•Assistance as an Inspector General function: Assistance is the IG function that provides Soldiers, Family members, DA civilians, retirees, and contract employees the ability to seek help from the IG on matters affecting their health, welfare, and personal readiness. By definition, an issue is a complaint, request for information, or request for assistance to the IG that does not identify someone by name as the violator of a standard.
•The IG’s role, as the commander’s representative, is to resolve these issues within the limits of the IG system. Complaints often contain both issues and allegations, but the assistance function focuses IG's on resolving only the issues. However, anyone may submit a complaint, allegation, or request for information or assistance to any Army IG concerning a matter of Army interest.
•The IG's will always adhere to the guidance on confidentiality and the rules placed upon IG records when performing the assistance function.
Inspections as an Inspector General function:
The IG inspections function is the primary IG function and the one that allows IG's to have the greatest impact on readiness and war-fighting capability throughout the Army. The primary purpose of all IG inspections is to resolve systemic issues throughout the Army and, in doing so, to evaluate the effectiveness of Army policies, determine the root causes of noncompliance, and recommend changes to policy proponents.
Overall, the inspections function entails conducting IG inspections, developing and implementing IG inspection programs, checking intelligence activities for policy compliance, and assisting the commander in maintaining a viable OIP.
Inspection selections process: Inspectors General will use a deliberate process to identify, evaluate, and set priorities for potential inspections of systemic and other issues for approval by the directing authority and inclusion in the IG inspection program within the command’s OIP.
Inspection types and focus: Inspections may focus on either organizations, functional systems, or both. Inspectors General may conduct three types of inspections:
General - Inspections that focus on organizations or units and are comprehensive in nature. General inspections are compliance oriented and assume that the standards against which the IG measures the organization are correct as written.
Special - Inspections that focus on functional systems (that is, systemic issues). Special IG inspections of systemic issues do not assume that the established standards are correct.
The Follow-up – Inspections that assesses the implementation of solutions recommended by an approved IG inspection and, although listed as the third inspection type, is normally the final step of all IG inspections.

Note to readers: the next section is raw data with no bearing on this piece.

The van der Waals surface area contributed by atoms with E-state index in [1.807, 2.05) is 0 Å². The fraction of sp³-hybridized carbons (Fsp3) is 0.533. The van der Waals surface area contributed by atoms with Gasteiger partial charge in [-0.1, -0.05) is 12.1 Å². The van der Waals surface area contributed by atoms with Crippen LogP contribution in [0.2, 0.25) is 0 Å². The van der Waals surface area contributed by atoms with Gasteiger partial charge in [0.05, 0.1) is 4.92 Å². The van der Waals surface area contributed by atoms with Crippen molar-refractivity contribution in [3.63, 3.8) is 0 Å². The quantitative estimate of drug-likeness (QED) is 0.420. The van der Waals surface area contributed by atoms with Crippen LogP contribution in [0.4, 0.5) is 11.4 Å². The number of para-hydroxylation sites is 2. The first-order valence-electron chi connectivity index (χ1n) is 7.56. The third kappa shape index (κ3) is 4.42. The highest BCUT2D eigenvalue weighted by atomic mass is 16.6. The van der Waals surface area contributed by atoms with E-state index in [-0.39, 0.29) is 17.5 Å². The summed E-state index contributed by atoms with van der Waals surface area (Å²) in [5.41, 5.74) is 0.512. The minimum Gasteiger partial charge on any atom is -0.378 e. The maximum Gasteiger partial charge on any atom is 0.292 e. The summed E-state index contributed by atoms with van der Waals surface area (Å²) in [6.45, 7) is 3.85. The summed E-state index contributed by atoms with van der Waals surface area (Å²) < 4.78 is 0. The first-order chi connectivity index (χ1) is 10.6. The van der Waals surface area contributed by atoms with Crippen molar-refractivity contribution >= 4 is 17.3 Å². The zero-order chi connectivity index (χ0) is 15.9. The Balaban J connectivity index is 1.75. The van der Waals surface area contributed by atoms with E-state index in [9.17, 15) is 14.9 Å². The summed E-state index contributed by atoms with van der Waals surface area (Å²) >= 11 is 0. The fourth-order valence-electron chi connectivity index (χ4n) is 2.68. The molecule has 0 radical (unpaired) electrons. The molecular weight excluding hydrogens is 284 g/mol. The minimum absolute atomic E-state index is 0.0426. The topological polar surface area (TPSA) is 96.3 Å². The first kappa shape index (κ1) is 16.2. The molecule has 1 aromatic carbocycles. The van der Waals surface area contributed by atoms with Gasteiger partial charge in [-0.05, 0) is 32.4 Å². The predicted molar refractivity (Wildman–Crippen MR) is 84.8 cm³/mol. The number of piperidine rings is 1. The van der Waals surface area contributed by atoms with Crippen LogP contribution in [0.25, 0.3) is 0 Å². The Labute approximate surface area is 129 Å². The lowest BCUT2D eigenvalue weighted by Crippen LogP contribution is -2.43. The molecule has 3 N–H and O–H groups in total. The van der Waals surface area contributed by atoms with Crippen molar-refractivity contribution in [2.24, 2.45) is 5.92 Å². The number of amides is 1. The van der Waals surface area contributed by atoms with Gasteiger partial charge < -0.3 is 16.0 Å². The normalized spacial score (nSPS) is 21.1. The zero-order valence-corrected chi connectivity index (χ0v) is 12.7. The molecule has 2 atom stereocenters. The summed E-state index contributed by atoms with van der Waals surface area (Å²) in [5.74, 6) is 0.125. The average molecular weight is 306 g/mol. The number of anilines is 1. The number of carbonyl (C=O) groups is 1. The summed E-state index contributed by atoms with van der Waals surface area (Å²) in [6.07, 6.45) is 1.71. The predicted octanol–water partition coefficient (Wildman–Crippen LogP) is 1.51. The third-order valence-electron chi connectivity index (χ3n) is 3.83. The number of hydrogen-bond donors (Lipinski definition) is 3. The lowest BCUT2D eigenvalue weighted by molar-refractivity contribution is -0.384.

Investigations as an Inspector General function. Investigations is the IG function that provides the commander or directing authority another means through which to resolve allegations of impropriety. Inspectors General may investigate violations of policy, regulation, or law; mismanagement; unethical behavior; fraud; or misconduct.
Commanders may opt for an IG investigation or investigative inquiry when extreme discretion is necessary or the allegation requires preliminary fact finding before deciding to resolve the alleged impropriety in command, IG, or other channels. The primary purpose of IG investigations and investigative inquiries is to resolve allegations of impropriety; to preserve confidence in the chain of command; and, if allegations are not substantiated, to protect the good name of the subject or suspect.
Inspectors General who conduct investigations or investigative inquiries obtain evidence to determine if the allegations are "substantiated" or "not substantiated" and if any issues associated with the allegation (or allegations) are "founded" or "unfounded" The preponderance of credible evidence is the standard of proof IG's use to substantiate or not substantiate allegations. Preponderance is defined as superiority of weight and indicates that the alleged impropriety probably occurred.
Teaching and training as both an embedded and independent function. Teaching and training is the fourth of the Army IG system’s four functions and is traditionally embedded in the first three—inspections, assistance, and investigations. While inspecting, assisting, or investigating, IGs enhance the war-fighting and readiness capabilities of the Army by teaching and training commanders, Soldiers, and civilians at all levels on current Army policy and doctrine. Additionally, IG's pass on lessons learned and good ideas observed during other inspections, assistance visits, and teaching-and-training sessions.